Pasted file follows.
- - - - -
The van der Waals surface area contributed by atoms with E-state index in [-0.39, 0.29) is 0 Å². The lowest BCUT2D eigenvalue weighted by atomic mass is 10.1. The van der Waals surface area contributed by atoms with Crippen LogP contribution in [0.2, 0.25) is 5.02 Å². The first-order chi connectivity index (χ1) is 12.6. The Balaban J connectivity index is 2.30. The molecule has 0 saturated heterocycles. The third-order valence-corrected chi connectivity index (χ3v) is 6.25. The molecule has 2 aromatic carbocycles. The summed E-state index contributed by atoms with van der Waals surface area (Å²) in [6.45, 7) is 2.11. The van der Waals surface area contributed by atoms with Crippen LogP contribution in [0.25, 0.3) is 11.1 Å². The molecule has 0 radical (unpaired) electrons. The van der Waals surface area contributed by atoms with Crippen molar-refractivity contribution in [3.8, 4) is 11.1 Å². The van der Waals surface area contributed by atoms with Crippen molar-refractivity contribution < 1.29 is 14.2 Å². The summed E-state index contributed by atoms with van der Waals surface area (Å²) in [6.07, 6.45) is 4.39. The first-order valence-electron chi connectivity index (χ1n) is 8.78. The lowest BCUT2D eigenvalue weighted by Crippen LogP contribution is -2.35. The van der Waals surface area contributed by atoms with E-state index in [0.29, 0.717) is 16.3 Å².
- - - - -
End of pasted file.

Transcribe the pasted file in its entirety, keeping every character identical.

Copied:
The van der Waals surface area contributed by atoms with E-state index in [-0.39, 0.29) is 0 Å². The lowest BCUT2D eigenvalue weighted by atomic mass is 10.1. The van der Waals surface area contributed by atoms with Crippen LogP contribution in [0.2, 0.25) is 5.02 Å². The first-order chi connectivity index (χ1) is 12.6. The Balaban J connectivity index is 2.30. The molecule has 0 saturated heterocycles. The third-order valence-corrected chi connectivity index (χ3v) is 6.25. The molecule has 2 aromatic carbocycles. The summed E-state index contributed by atoms with van der Waals surface area (Å²) in [6.45, 7) is 2.11. The van der Waals surface area contributed by atoms with Crippen LogP contribution in [0.25, 0.3) is 11.1 Å². The molecule has 0 radical (unpaired) electrons. The van der Waals surface area contributed by atoms with Crippen molar-refractivity contribution in [3.8, 4) is 11.1 Å². The van der Waals surface area contributed by atoms with Crippen molar-refractivity contribution < 1.29 is 14.2 Å². The summed E-state index contributed by atoms with van der Waals surface area (Å²) in [6.07, 6.45) is 4.39. The first-order valence-electron chi connectivity index (χ1n) is 8.78. The lowest BCUT2D eigenvalue weighted by Crippen LogP contribution is -2.35. The van der Waals surface area contributed by atoms with E-state index in [0.29, 0.717) is 16.3 Å².